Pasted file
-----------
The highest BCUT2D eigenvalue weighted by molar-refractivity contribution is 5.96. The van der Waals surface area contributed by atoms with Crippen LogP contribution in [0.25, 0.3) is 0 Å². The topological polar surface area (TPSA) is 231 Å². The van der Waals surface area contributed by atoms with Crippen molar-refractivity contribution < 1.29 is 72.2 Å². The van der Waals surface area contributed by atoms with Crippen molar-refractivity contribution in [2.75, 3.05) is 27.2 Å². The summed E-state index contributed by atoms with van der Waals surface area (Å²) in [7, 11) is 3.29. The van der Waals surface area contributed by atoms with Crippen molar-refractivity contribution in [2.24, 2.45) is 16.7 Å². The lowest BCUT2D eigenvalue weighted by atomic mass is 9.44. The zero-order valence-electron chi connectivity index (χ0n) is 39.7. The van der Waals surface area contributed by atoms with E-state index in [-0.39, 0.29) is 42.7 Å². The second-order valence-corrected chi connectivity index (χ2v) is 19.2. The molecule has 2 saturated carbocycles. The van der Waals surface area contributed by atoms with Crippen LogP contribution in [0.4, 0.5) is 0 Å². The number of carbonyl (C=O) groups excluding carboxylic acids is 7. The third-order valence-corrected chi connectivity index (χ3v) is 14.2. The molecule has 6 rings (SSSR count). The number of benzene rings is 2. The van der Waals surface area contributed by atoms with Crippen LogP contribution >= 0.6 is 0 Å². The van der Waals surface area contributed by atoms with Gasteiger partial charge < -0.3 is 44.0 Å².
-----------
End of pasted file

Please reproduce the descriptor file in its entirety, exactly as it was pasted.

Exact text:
The highest BCUT2D eigenvalue weighted by molar-refractivity contribution is 5.96. The van der Waals surface area contributed by atoms with Crippen LogP contribution in [0.25, 0.3) is 0 Å². The topological polar surface area (TPSA) is 231 Å². The van der Waals surface area contributed by atoms with Crippen molar-refractivity contribution < 1.29 is 72.2 Å². The van der Waals surface area contributed by atoms with Crippen molar-refractivity contribution in [2.75, 3.05) is 27.2 Å². The summed E-state index contributed by atoms with van der Waals surface area (Å²) in [7, 11) is 3.29. The van der Waals surface area contributed by atoms with Crippen molar-refractivity contribution in [2.24, 2.45) is 16.7 Å². The lowest BCUT2D eigenvalue weighted by atomic mass is 9.44. The zero-order valence-electron chi connectivity index (χ0n) is 39.7. The van der Waals surface area contributed by atoms with E-state index in [-0.39, 0.29) is 42.7 Å². The second-order valence-corrected chi connectivity index (χ2v) is 19.2. The molecule has 2 saturated carbocycles. The van der Waals surface area contributed by atoms with Crippen LogP contribution in [0.4, 0.5) is 0 Å². The number of carbonyl (C=O) groups excluding carboxylic acids is 7. The third-order valence-corrected chi connectivity index (χ3v) is 14.2. The molecule has 6 rings (SSSR count). The number of benzene rings is 2. The van der Waals surface area contributed by atoms with Crippen LogP contribution >= 0.6 is 0 Å². The van der Waals surface area contributed by atoms with Gasteiger partial charge < -0.3 is 44.0 Å².